VDOT officials underestimate Mixing Bowl price

News December 03, 2002
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Big projects continue to grow out of control in the U

Big projects continue to grow out of control in the U.S. According to an audit issued by the U.S. Department of Transportation's inspector general, Virginia's "Mixing Bowl" road project is reaching a $1 billion price tag. Back in 1994, the state's Commonwealth Transportation Board chose a $241 million design for the Springfield Interchange. Today the job is now up to $676 million and the cost continues to rise. The pattern reflects the one taking by Boston's "Big Dig", which received national ridicule for overspending.

The audit listed four key changes behind the fiscal adjustment:

* VDOT added more ramps from the interchange to Franconia and Old Keene Mill roads. The project grew to include the widening of Loisdale Road and Commerce Street (added cost: $30 million);

* Public demands for more noise walls were heeded, and bridge engineers believed could be redecked were replaced. More retaining walls were built to allow extra work on utilities (added cost: $54.3 million);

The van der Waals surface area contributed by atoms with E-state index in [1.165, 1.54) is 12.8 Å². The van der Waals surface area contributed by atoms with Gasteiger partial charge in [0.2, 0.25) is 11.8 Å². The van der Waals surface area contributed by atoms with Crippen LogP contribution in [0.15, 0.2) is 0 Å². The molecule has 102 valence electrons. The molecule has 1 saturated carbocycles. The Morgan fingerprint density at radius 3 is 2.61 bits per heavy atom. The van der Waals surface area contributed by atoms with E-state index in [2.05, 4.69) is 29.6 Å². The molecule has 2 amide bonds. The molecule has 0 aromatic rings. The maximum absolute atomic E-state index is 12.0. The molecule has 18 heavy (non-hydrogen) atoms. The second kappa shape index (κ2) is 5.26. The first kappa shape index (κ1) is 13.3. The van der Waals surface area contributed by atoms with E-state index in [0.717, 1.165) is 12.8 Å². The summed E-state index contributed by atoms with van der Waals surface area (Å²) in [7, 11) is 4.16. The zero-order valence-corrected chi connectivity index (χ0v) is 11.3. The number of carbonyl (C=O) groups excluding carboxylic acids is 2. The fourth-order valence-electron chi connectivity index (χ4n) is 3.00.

* When widening Franconia Road required taking land from Lee High School, the Fairfax County School Board demanded compensation (added cost: $500,000); and

* Fairfax County supervisors demanded broader efforts to ease congestion during construction. VDOT answered the call by increasing state police presence, expanding local bus service and improving roads in the area. The state also financed an information center in Springfield Mall.

A number of omissions were made when the $241 million estimate was figured back in 1994, with the largest being the rate of inflation. From 1994 to 2001, VDOT did not assume any increase in the cost of materials or labor for the life of the project. In 2001, at the urging of federal auditors, the department began assuming a modest 3% increase in prices each year. The added cost for this mistake is $44 million.

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